Chapter 11 Bankruptcy: Reorganization

Learn about the chapter 11 corporate restructuring process and access a reorganization plan example.

What is a chapter 11 business bankruptcy?

A chapter 11 business bankruptcy, also known as a reorganization bankruptcy, is when an organization restructures their business debt and repays creditors while continuing their operations.

The organization’s aims with a chapter 11 business bankruptcy are to:

  • Reduce or pay off debts and liabilities
  • Liquidate assets while remaining operational
  • Reorganize into a healthier structure or legal entity

Chapter 11 vs chapter 7

The legal remedies for insolvency in business are covered by chapters 11 and 7 of the US Bankruptcy Code. Chapter 11 relates to corporate restructure, whereas chapter 7 liquidates the entire business so that it ceases to operate. This is also known as a "straight bankruptcy". There is also chapter 12 for some businesses but it’s only available to "family farmers" or "family fishermen". 

Chapter 11 vs chapter 13

Chapter 13 also provides for debt relief for businesses, however it is relevant only to sole proprietorships. This chapter discharges debt using a monthly repayment plan for 3 to 5 years.

What happens when a company files for chapter 11 bankruptcy? 

Companies filing under chapter 11 usually plan to remain in business while negotiating with creditors to reorganize their debt. 

Until an agreement is reached, the company has the protection of the bankruptcy court. Usually, the debtor remains “in possession” of the business and has the powers and responsibilities of a trustee. The business can continue to operate, and may even borrow new money with approval from the court while restructuring takes place.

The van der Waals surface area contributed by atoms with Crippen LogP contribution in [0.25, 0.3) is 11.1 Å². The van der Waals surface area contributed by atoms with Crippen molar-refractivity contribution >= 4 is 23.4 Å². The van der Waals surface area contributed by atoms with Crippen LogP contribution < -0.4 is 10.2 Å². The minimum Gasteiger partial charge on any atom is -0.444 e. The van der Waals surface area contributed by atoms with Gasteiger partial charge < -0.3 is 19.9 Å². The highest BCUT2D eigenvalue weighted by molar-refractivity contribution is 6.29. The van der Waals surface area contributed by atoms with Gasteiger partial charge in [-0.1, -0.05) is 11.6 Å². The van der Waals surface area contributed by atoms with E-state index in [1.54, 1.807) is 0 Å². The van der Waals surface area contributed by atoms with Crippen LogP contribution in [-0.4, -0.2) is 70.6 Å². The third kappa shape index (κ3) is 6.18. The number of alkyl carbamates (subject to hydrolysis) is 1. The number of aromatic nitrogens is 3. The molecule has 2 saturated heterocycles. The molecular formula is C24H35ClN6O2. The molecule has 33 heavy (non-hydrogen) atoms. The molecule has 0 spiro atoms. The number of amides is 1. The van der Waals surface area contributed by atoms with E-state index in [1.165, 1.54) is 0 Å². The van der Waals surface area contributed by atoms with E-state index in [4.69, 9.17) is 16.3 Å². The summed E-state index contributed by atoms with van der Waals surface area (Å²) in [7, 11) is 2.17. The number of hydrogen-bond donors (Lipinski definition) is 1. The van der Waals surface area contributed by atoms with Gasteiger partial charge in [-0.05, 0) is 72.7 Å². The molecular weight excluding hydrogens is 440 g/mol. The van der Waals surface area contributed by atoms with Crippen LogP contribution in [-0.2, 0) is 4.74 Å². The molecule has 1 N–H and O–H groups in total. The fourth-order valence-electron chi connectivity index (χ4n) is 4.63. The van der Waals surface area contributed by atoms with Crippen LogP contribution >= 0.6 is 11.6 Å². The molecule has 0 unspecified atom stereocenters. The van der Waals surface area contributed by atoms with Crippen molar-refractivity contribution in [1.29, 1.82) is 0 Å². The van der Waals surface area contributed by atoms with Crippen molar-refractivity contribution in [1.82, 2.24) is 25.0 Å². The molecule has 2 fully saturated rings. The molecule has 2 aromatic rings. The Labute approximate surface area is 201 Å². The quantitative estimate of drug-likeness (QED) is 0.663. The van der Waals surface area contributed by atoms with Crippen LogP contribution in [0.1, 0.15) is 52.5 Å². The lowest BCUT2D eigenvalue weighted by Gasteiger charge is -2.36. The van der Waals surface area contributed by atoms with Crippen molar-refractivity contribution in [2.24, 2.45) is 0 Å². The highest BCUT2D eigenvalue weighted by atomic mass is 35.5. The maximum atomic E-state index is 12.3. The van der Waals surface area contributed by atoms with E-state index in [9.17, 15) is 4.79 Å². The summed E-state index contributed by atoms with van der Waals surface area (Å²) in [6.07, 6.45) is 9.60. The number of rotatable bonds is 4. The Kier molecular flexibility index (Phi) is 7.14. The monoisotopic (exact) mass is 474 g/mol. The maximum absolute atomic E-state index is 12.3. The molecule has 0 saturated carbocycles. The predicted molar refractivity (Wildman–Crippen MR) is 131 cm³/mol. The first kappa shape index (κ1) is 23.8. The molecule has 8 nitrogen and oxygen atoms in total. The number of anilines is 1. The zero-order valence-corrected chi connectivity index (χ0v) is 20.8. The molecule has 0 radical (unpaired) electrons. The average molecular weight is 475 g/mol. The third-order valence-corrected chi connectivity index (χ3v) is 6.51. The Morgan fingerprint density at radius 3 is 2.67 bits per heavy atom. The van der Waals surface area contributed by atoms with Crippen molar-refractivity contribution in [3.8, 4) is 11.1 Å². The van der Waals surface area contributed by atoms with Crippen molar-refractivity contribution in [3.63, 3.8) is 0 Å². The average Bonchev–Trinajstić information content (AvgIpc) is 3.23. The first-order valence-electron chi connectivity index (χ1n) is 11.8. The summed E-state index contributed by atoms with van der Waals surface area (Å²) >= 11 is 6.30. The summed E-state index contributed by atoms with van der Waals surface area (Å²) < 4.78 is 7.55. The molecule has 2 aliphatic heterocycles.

Chapter 11 restructuring process


  1. The chapter 11 petition is filed with the court
  2. Initial hearings 
  3. Automatic stay (preventing creditors from pursuing debtors) goes into effect
  4. Debtor receives Debtor-in-Possession Financing
  5. Business as usual for company operations
  6. Debtor files financial information
  7. Creditor files Proof of Claim
  8. Office of the US Trustee appoints creditors committees (usually unsecured creditors who hold the seven largest unsecured claims against the debtor)
  9. Assets are sold if applicable
  10. Financial contracts and/or leases approved or rejected
  11. Debtor puts together plan of rerganization
  12. Negotiation with creditors
  13. Debtor company files plan to court
  14. Creditors file feedback
  15. Court approves plan
  16. Plan voted on by creditors
  17. Plan confirmed by court
  18. Chapter 11 proceedings conclude
  19. Company puts plan into action
  20. Claims resolution starts
  21. Creditors paid

Who gets paid first in chapter 11?

All actions during a chapter 11 business bankruptcy must be approved by the court. In addition, creditors must file a Proof of Claim, with supporting documents that illustrate how much they believe they’re owed. 

There are several factors that determine the hierarchy of creditors during a liquidation process. Here are examples of common priority claims:

  • costs to administer the bankruptcy (such as accounting or legal fees)
  • up to $15,150 in wages, commissions, and other compensation earned 180 days before bankruptcy 
  • up to $15,150 in contributions to an employee benefit plan
  • taxes owed to the government

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